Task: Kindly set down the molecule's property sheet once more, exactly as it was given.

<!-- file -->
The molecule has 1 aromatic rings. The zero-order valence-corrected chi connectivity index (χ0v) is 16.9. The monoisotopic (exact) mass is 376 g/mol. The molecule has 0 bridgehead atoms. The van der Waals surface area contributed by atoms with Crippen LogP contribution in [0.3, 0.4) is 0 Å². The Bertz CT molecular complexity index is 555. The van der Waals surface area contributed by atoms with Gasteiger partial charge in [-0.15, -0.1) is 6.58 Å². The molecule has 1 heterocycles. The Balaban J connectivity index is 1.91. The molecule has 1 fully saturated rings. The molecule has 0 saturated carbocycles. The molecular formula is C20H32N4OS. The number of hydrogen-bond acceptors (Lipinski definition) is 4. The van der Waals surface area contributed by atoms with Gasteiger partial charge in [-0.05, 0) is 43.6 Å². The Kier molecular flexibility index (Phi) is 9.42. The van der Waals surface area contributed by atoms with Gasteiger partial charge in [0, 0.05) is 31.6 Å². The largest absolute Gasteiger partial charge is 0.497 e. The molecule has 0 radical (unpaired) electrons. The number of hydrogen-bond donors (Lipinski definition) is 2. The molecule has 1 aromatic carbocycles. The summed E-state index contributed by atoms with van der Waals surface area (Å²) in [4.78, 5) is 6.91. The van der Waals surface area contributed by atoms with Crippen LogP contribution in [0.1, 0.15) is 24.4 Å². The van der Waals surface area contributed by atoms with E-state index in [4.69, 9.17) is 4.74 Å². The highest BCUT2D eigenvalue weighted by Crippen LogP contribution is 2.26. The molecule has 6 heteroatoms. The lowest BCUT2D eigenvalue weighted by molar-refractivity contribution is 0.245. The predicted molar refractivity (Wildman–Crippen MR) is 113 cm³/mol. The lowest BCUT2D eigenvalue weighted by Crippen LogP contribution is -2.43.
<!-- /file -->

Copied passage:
The molecule has 1 aromatic rings. The zero-order valence-corrected chi connectivity index (χ0v) is 16.9. The monoisotopic (exact) mass is 376 g/mol. The molecule has 0 bridgehead atoms. The van der Waals surface area contributed by atoms with Crippen LogP contribution in [0.3, 0.4) is 0 Å². The Bertz CT molecular complexity index is 555. The van der Waals surface area contributed by atoms with Gasteiger partial charge in [-0.15, -0.1) is 6.58 Å². The molecule has 1 heterocycles. The Balaban J connectivity index is 1.91. The molecule has 1 fully saturated rings. The molecule has 0 saturated carbocycles. The molecular formula is C20H32N4OS. The number of hydrogen-bond acceptors (Lipinski definition) is 4. The van der Waals surface area contributed by atoms with Gasteiger partial charge in [-0.05, 0) is 43.6 Å². The Kier molecular flexibility index (Phi) is 9.42. The van der Waals surface area contributed by atoms with Gasteiger partial charge in [0, 0.05) is 31.6 Å². The largest absolute Gasteiger partial charge is 0.497 e. The molecule has 0 radical (unpaired) electrons. The number of hydrogen-bond donors (Lipinski definition) is 2. The molecule has 1 aromatic carbocycles. The summed E-state index contributed by atoms with van der Waals surface area (Å²) in [4.78, 5) is 6.91. The van der Waals surface area contributed by atoms with Crippen LogP contribution in [0.1, 0.15) is 24.4 Å². The van der Waals surface area contributed by atoms with E-state index in [4.69, 9.17) is 4.74 Å². The highest BCUT2D eigenvalue weighted by Crippen LogP contribution is 2.26. The molecule has 6 heteroatoms. The lowest BCUT2D eigenvalue weighted by molar-refractivity contribution is 0.245. The predicted molar refractivity (Wildman–Crippen MR) is 113 cm³/mol. The lowest BCUT2D eigenvalue weighted by Crippen LogP contribution is -2.43.